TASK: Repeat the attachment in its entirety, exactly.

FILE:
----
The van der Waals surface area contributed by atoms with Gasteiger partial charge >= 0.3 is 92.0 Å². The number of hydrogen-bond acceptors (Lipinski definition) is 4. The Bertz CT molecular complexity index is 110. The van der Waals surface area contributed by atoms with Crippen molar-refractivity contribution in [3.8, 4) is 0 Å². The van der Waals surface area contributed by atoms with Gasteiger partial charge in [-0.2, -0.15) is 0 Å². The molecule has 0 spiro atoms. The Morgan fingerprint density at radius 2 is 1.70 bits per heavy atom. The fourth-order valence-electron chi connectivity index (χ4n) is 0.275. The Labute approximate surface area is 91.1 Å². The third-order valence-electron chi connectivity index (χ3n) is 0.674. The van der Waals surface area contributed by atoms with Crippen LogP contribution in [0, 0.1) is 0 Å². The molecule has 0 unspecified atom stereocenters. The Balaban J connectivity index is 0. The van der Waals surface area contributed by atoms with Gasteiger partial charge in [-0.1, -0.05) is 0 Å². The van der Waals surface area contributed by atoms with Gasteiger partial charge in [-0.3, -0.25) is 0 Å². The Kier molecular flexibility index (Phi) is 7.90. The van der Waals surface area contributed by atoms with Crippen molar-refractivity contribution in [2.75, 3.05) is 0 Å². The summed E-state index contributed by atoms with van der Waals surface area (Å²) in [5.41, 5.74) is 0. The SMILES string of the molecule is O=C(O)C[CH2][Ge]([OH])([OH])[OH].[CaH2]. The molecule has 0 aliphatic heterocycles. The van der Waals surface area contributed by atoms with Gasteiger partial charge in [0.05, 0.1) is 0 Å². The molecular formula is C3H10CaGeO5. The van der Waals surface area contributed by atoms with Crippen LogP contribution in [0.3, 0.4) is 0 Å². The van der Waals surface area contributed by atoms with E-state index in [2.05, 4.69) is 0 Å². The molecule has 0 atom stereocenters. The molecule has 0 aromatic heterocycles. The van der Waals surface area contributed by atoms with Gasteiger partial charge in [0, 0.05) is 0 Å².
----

The van der Waals surface area contributed by atoms with Gasteiger partial charge >= 0.3 is 92.0 Å². The number of hydrogen-bond acceptors (Lipinski definition) is 4. The Bertz CT molecular complexity index is 110. The van der Waals surface area contributed by atoms with Crippen molar-refractivity contribution in [3.8, 4) is 0 Å². The van der Waals surface area contributed by atoms with Gasteiger partial charge in [-0.2, -0.15) is 0 Å². The molecule has 0 spiro atoms. The Morgan fingerprint density at radius 2 is 1.70 bits per heavy atom. The fourth-order valence-electron chi connectivity index (χ4n) is 0.275. The Labute approximate surface area is 91.1 Å². The third-order valence-electron chi connectivity index (χ3n) is 0.674. The van der Waals surface area contributed by atoms with Crippen LogP contribution in [0, 0.1) is 0 Å². The molecule has 0 unspecified atom stereocenters. The Balaban J connectivity index is 0. The van der Waals surface area contributed by atoms with Gasteiger partial charge in [-0.1, -0.05) is 0 Å². The van der Waals surface area contributed by atoms with Gasteiger partial charge in [-0.3, -0.25) is 0 Å². The Kier molecular flexibility index (Phi) is 7.90. The van der Waals surface area contributed by atoms with Crippen molar-refractivity contribution in [2.75, 3.05) is 0 Å². The summed E-state index contributed by atoms with van der Waals surface area (Å²) in [5.41, 5.74) is 0. The SMILES string of the molecule is O=C(O)C[CH2][Ge]([OH])([OH])[OH].[CaH2]. The molecule has 0 aliphatic heterocycles. The van der Waals surface area contributed by atoms with Gasteiger partial charge in [0.05, 0.1) is 0 Å². The molecular formula is C3H10CaGeO5. The van der Waals surface area contributed by atoms with Crippen LogP contribution in [0.3, 0.4) is 0 Å². The van der Waals surface area contributed by atoms with E-state index in [2.05, 4.69) is 0 Å². The molecule has 0 atom stereocenters. The molecule has 0 aromatic heterocycles. The van der Waals surface area contributed by atoms with Gasteiger partial charge in [0, 0.05) is 0 Å².